Linde De Vroey –
Remembering a wilder future: an exploration of cultural nostalgia in rewilding

Rewilding has become a popular practice of nature conservation and a way of reconnecting humans to nature. But rewilding is also criticized as a revival of nostalgia in the environmental movement, founded on the longing for an idealized past.

A nostalgic vision of the past is involved in ecological projects restoring ancient landscapes and ecosystems. It is even more forthcoming in the cultural aspects of rewilding and reviving traditional and indigenous culture and language to reconnect humans with wild environments. This may seem mere popular nostalgia, encouraging escapism and historical fiction, revealing a conservative or reactionary tendency.

However, nostalgia’s role in rewilding is much more complex. Instead of taking inherent nostalgia as a reason to dismiss rewilding, I investigate how it might instead be a critical and future-oriented concept. Rewilding recognizes that concrete places are steeped in layers of history, memory, and tradition. This acknowledgment rekindles a relationship between humans and nature that was kept in language, culture, and place. It further denounces the modern rhetoric of progress by stressing the value of preserving, retrieving, and remembering wild nature. Retrieving non-modern notions of place and time, it challenges linear narratives and rejects the rupture between modernity and tradition.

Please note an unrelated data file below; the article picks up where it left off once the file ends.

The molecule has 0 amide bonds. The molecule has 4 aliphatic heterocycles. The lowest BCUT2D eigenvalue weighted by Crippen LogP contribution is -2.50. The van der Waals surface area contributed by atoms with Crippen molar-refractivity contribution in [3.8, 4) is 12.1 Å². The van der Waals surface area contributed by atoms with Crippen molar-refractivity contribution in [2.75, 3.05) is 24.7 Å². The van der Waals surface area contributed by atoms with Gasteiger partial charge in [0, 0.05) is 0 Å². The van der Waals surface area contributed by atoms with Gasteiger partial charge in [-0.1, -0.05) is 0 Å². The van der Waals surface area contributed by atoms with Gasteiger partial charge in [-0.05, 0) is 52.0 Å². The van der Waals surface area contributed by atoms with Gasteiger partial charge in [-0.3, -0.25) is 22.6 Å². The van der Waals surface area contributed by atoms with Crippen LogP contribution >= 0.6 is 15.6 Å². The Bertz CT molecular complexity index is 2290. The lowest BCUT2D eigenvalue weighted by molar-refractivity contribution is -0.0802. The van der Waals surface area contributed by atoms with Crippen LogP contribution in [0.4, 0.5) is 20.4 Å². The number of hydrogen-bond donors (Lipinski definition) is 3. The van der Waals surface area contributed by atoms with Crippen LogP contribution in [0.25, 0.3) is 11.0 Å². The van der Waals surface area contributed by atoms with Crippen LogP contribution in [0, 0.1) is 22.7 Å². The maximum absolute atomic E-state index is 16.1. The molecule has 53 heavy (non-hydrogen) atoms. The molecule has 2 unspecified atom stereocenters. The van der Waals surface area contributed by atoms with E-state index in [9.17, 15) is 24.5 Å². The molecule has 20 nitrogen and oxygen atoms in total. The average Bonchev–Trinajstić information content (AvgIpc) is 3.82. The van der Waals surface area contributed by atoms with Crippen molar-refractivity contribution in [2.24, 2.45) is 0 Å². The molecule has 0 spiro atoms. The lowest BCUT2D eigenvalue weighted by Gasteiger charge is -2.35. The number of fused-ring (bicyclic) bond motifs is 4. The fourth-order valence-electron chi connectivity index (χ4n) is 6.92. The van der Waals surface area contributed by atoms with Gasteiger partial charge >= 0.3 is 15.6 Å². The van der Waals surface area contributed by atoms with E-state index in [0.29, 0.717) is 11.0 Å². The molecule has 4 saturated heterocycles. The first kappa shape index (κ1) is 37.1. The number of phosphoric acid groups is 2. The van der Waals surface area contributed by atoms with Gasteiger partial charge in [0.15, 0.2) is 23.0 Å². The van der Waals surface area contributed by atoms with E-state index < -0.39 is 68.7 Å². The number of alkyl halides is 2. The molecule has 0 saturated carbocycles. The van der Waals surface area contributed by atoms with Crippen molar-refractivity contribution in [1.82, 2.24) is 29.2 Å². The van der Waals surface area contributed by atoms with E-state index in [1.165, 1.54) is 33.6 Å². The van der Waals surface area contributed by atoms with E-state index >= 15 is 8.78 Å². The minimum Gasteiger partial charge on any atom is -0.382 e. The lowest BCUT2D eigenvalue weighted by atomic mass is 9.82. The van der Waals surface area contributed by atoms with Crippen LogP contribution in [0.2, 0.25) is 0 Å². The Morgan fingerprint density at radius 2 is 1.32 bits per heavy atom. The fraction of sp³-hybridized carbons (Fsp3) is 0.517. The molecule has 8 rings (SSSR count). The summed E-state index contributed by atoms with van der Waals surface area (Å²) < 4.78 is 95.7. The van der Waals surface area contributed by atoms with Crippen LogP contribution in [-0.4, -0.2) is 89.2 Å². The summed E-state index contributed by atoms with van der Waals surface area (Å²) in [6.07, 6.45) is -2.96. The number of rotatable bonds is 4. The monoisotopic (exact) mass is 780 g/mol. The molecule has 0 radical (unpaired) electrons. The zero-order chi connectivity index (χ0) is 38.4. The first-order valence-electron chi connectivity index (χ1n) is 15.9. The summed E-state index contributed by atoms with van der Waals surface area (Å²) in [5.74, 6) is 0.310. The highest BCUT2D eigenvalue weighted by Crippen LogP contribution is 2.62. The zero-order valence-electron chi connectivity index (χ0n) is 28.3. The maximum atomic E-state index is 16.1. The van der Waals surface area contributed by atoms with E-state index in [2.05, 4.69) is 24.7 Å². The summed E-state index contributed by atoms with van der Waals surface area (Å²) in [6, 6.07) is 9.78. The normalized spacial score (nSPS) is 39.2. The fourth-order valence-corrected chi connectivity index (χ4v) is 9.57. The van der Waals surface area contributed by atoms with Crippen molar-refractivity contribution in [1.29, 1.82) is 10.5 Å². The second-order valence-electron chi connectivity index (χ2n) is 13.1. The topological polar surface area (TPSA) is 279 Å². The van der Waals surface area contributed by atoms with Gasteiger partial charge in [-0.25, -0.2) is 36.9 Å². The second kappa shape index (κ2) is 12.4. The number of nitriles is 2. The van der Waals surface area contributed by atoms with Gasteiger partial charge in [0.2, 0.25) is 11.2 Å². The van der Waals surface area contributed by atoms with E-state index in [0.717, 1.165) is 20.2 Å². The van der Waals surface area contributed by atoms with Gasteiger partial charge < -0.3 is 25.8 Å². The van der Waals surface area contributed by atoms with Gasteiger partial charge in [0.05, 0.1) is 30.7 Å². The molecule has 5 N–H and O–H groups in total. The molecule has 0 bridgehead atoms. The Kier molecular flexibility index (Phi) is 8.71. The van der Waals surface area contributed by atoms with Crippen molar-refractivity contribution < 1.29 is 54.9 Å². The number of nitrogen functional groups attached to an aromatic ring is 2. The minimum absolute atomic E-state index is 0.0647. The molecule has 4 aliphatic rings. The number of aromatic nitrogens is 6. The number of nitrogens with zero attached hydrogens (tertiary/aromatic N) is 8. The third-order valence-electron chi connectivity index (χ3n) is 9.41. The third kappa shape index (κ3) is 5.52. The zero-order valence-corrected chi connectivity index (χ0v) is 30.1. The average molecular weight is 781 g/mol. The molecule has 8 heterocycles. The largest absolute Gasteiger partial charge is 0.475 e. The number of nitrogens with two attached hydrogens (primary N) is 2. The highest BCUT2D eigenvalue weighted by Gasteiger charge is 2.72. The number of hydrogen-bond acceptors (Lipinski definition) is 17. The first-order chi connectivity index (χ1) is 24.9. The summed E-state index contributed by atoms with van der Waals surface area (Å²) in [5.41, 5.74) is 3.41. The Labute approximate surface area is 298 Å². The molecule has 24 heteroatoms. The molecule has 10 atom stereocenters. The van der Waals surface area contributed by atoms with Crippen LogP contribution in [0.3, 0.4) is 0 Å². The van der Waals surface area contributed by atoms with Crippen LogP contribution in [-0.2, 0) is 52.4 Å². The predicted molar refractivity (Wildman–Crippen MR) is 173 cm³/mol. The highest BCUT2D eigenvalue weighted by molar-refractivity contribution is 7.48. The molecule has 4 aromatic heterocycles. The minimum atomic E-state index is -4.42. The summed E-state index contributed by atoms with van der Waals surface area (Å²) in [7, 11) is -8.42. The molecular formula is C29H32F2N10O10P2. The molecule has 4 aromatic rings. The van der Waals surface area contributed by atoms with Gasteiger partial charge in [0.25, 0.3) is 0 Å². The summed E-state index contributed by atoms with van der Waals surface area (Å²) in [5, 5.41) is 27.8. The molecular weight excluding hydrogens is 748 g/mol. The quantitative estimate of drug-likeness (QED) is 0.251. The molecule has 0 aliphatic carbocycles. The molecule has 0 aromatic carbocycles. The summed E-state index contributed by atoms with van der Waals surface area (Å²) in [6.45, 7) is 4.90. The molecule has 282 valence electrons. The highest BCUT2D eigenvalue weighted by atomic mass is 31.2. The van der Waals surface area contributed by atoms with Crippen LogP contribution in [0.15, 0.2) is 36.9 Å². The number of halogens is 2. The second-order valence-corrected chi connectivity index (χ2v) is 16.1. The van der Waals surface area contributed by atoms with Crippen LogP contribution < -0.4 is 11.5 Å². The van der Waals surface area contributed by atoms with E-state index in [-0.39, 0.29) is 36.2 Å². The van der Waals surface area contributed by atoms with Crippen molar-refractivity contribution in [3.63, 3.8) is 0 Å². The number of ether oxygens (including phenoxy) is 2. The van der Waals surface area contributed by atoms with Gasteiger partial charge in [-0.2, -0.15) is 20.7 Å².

Furthermore, rewilding expands and transcends the concept of nostalgia by taking an orientation toward the future. Far from being a passive reveling in memory or a desire to unequivocally reverse history, rewilding is an active practice of re-establishing ties to the past to strive for a wilder future.


Linde De Vroey (she/her) holds a Master’s degree in History and Philosophy and is enrolled as a Ph.D. researcher at the Center for European Philosophy of the University of Antwerp. Her research project focuses on the role of history, memory, and tradition in ecological and cultural rewilding.

She explores the critical and cultural potential of the notions of nostalgia, solastalgia, and re-indigenization in rewilding projects. Before starting her Ph.D. research, she worked as a historian for several museums and research institutions in the field of memory studies, ecological history, and public history.

She is co-founder of the audio-collective Wilderhistories that makes podcasts and guided tours in and about nature.